project review

Cambodia Forest - Monkey Sightings!

Review submitted by Maike Demski
Review date 27 Sep 2010

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With the phase complete and everyone safely back in the civilized world where there is running water and flushing toilets, we can reflect on the successes of our third phase this year.  During the so-called 'rainy season' in Cambodia we were based near a small Khmer village in a landscape of forested hilltops, poking out above the sea of paddy fields, which ordinarily flood at this time of year.  The promised flooding held off til the end of the season and did not come with the force we were expecting from reports from other years.  We were, therefore, able to continue our surveys both at the base of the hills as well us up around them.  Hard work, marching up hillsides in search of animal tracks, birds and ever hopeful of spotting monkeys, we surveyed approximately a quarter of the 'mountains' of Kampong Leng (All hills in the otherwise flat landscape of Cambodia are described as mountains and believe me by the end of the phase they felt like they were).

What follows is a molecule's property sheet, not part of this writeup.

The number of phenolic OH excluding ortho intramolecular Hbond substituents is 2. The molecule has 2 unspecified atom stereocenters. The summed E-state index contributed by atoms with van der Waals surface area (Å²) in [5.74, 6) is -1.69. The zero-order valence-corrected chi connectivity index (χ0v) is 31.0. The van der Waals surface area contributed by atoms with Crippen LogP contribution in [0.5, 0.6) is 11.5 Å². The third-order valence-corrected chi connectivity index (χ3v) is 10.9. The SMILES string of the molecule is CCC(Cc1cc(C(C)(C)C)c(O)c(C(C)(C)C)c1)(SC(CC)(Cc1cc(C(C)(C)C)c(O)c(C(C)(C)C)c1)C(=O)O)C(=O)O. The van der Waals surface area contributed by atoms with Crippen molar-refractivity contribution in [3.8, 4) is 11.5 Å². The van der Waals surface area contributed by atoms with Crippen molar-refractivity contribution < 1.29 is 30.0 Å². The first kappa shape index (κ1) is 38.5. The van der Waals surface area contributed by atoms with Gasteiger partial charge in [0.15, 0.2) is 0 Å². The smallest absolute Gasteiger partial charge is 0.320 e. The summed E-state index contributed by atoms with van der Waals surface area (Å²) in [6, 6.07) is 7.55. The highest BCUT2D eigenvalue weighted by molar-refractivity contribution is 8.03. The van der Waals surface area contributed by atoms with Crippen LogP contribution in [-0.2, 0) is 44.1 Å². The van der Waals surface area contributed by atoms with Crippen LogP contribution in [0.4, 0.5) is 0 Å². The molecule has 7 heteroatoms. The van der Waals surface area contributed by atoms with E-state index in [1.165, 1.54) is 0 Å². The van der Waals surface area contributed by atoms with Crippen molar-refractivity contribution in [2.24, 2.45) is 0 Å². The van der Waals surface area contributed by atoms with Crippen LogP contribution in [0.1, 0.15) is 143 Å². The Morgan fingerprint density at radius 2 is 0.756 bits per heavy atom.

Our focused surveys for herpetofauna yielded 15 different species of amphibian and 4 different species of reptile - although had we been a little quicker with our reactions we might have captured more.  I'd have to say that honestly we only managed to capture about 1% of the reptiles that we saw.  We excused our slow reactions putting them down to the more energetic abilities of herps during the rainy season... the truth will out next phase when we try again. 

In the last few days we made a concerted effort to increase the number of butterflies that we managed to catch, with RAs and staff alike recklessly flinging themselves through bushes and trees in hot pursuit of an as yet un-captured butterfly - only to be eluded once more as the butterflies spiralled upwards.  If I didn't know better I would say they were taunting us... a whistle on the wind echoing a hollow laugh.

In the final week we decided to break out into as yet uncharted ground and lay the ground work for future phases of transect surveys.  A hard days walking over uneven ground with the sun beating down above us, we trekked along the mountainside and down into the valley to another smaller mountain poking out from a series of vegetable plantations and buffalo grazing grounds.  Perseverance and patience were finally rewarded in the last week of the phase with a sighting of a monkey and her baby in a tree on the hillside - later identified through the binoculars as a long-tailed macaque. Here's hoping that next phase will yield as many exciting sightings and captures as this phase did.

 

Read more about Cambodia Tropical Wildlife Conservation & Adventure Project.